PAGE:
C. System Claims

The remaining claims in this appeal recite "data processing systems" configured to enable the exchange of mutual obligations through an intermediary -- in these claims, the computer system itself. Before addressing these claims in particular, we again note that our colleagues on the court, other than those joining this opinion, have agreed that, at least in this case, the method, medium, and system claims should be considered together for purposes of § 101. Three other judges on this court -- for a total of eight -- have so concluded.

Claim 1 of the '720 patent is representative of the contested system claims:

1. A data processing system to enable the exchange of an obligation between parties, the system comprising:

a data storage unit having stored therein information about a shadow credit record and shadow debit record for a party, independent from a credit record and debit record maintained by an exchange institution; and

a computer, coupled to said data storage unit, that is configured to (a) receive a transaction; (b) electronically adjust said shadow credit record and/or said shadow debit record in order to effect an exchange obligation arising from said transaction, allowing only those transactions that do not result in a value of said shadow debit record being less than a value of said shadow credit record; and (c) generate an instruction to said exchange institution at the end of a period of time to adjust said credit record and/or said debit record in accordance with the adjustment of said shadow credit record and/or said shadow debit record, wherein said instruction being an irrevocable, time invariant obligation placed on said exchange institution.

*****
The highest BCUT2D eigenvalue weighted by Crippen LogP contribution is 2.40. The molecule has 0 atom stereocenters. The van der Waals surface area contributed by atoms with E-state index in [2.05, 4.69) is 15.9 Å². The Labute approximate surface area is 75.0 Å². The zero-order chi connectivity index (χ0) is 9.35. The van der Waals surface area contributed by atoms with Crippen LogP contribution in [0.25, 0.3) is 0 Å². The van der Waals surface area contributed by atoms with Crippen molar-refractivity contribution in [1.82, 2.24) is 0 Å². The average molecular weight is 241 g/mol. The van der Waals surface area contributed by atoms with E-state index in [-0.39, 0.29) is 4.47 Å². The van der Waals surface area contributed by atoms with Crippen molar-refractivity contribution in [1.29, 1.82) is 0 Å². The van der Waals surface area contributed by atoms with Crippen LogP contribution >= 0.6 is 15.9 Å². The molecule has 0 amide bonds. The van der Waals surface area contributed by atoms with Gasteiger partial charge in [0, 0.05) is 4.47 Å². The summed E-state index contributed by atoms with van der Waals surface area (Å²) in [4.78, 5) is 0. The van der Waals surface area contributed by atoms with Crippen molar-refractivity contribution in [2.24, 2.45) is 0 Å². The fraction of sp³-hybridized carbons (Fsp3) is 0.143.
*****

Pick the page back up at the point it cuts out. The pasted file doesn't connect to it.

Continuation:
720 patent [***21] col. 65, ll. 42-61 (emphases added). As is apparent, the claim recites a computerized system configured to carry out a series of steps that mirror Alice's method claims -- maintaining shadow records, allowing only those transactions supported by adequate value in the shadow records, adjusting the shadow records pursuant to such transactions, and later instructing exchange institutions to execute the allowed transactions. Indeed, Alice's method and system claims use similar and often identical language to describe those actions. Compare id. col. 65, ll. 44-61, with '479 patent col. 65, ll. 28-50. The system claims are different, however, in that they also recite tangible devices as system components, including at least "a computer" and "a data storage unit." Other claims specify additional components, such as a "first party device" and a "communications controller." See, e.g., '375 patent col. 66, ll. 65-66. Similar to the computer readable medium claims, the system claims are formally drawn to physical objects and therefore raise a question whether they deserve to be evaluated differently under the abstract ideas exception from the accompanying method claims discussed above. Careful analysis shows that they do not.